Larry Shea: Apropos of Ben Szemkus ‘passing’ lie detector test –‘Lie Detectors Don’t Detect Lies’

By Larry Shea

A polygraph machine, or what is more commonly referred to as a lie detector, does not detect lies. A polygraph machine “merely measures and records several physiological indices such as blood pressure, pulse rate, respiration, and skin conductivity.”

During the testing procedure, a person is asked to answer a series of questions which are divided into control questions and relevant questions.

In 1991, a two-thirds majority of experts, with the requisite scientific background to evaluate polygraph procedures, considered the use of the polygraph procedure to detect lies to be “pseudoscience.” That is, two-thirds of these qualified scientists considered a polygraph or lie detector test to be fake science!

More importantly, confidence of the scientific and legal community in the effectiveness of a polygraph test has declined even further since 1991. In the 1998 Supreme Court case, the United Sates vs. Scheffer, the majority of the Supreme Court stated that “there is simply no consensus that polygraph evidence is reliable.” In fact, “the Supreme Court summarized their findings by tating that the use of polygraph was ‘no more accurate than a coin flip.”’

“NO MORE ACCURATE THAN A COIN FLIP!”

At best polygraphs are measuring physical metrics. These physical metrics can have a variety of causes including nervousness, anxiety, incidental worries or concerns, discomfort, medications, fever, and exercise.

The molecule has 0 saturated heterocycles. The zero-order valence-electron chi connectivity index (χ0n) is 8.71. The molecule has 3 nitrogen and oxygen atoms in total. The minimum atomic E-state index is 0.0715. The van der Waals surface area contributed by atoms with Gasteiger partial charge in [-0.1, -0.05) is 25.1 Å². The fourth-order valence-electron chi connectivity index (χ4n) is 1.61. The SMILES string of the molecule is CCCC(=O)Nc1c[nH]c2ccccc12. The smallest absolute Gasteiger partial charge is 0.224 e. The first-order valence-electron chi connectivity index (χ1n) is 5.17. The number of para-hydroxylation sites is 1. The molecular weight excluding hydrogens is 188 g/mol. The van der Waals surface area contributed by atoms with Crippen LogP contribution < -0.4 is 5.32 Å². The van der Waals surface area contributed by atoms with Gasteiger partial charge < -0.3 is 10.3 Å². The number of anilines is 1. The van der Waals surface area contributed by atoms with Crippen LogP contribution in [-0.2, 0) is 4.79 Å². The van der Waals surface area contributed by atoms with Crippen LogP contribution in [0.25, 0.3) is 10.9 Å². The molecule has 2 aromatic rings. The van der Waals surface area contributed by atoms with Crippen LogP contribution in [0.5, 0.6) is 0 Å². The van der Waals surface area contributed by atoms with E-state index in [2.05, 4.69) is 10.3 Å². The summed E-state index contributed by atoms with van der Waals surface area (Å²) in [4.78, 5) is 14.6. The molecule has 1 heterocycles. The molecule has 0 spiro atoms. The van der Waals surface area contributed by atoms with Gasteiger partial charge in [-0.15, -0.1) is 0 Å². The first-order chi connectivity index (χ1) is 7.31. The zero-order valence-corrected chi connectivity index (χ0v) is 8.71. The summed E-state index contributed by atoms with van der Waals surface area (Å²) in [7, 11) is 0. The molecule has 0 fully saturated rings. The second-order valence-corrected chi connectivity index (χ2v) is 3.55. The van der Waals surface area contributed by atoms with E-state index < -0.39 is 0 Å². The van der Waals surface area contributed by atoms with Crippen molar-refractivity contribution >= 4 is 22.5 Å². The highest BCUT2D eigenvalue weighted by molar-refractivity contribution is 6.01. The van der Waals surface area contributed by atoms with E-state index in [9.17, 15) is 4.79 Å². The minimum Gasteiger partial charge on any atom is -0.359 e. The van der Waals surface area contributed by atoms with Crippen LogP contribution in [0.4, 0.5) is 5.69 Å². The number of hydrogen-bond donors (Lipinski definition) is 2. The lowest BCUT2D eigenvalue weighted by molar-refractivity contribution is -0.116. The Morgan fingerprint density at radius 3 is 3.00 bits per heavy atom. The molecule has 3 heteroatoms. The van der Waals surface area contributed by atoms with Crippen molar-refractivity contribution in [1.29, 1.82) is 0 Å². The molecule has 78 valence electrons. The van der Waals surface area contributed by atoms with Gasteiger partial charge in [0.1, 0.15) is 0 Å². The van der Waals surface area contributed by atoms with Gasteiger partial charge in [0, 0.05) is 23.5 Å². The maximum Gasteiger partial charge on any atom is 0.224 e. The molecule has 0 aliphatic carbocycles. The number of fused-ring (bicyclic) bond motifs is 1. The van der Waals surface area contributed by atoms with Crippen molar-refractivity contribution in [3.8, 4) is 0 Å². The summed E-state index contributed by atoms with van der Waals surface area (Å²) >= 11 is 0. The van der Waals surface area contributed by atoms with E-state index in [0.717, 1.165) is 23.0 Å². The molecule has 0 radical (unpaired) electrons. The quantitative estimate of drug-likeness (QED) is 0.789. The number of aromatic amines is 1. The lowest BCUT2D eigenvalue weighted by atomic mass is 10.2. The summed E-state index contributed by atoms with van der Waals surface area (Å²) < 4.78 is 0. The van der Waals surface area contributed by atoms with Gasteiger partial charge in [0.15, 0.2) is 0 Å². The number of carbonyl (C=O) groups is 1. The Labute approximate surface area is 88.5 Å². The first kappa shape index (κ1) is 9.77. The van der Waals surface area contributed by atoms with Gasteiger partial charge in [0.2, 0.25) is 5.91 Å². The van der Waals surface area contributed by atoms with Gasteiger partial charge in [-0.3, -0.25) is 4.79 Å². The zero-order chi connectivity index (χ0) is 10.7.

Ultimately, all that a polygraph procedure is going measure or detect is physical arousal. The polygraph procedure will not be able to detect the physical metrics of someone who either believes in their own lies or who has no conscience about telling their lies. Psychological research overwhelmingly demonstrates that human emotions cannot be reliably measured. A polygraph machine is no exception: A polygraph machine cannot measure emotions either, “especially when one has an interest in hiding his/her emotions, the idea of valid detection of truth or falsehood through measuring respiratory rate, blood volume, pulse rate, and galvanic skin response is a mere pretense.”

Countermeasures:

Because a polygraph procedure is only measuring arousal, one way to beat the procedure is to stay very calm, relaxed, confident, and friendly towards the technician giving the test. It is also a good idea to get a good night’s sleep before taking a polygraph.

There is also another simple technique that can be used to beat the polygraph; 1) Stress yourself out when answering the control questions. 2) Calm yourself down when answering the relevant questions.

Some folks may recall Aldrich Ames, the former CIA counterintelligence analyst who spied for the Soviet Union and Russia. Although Ames failed to pass several polygraph tests, for which no action was taken, he also passed two polygraph tests. When Ames was asked how he had beaten two polygraph tests, he replied, “There’s no special magic…Confidence is what does it. Confidence and a friendly relationship with the examiner.”

His Soviet handler advised him “to be cooperative and maintain your calm.” In fact, “from 1945 to the present, at least six Americans have committed espionage while successfully passing polygraph tests.”

Another famous example of the ineffectiveness of the polygraph test is that of Gary Ridgway, the Green River killer and necrophiliac. Ridgway passed his polygraph test in 1984, and only confessed 20 years later when he was confronted with the evidence of his DNA. During the 20 years that followed his passing of the polygraph test, Gary Ridgway murdered seven additional women.

For more info on how to beat a polygraph test, see https://www.antipolygraph.org/


About the author

Frank Parlato

Frank Report’s founder and lead writer Frank Parlato is one of the internet’s most acclaimed investigative journalists. His writing and investigations have helped expose major criminal organizations and scandals.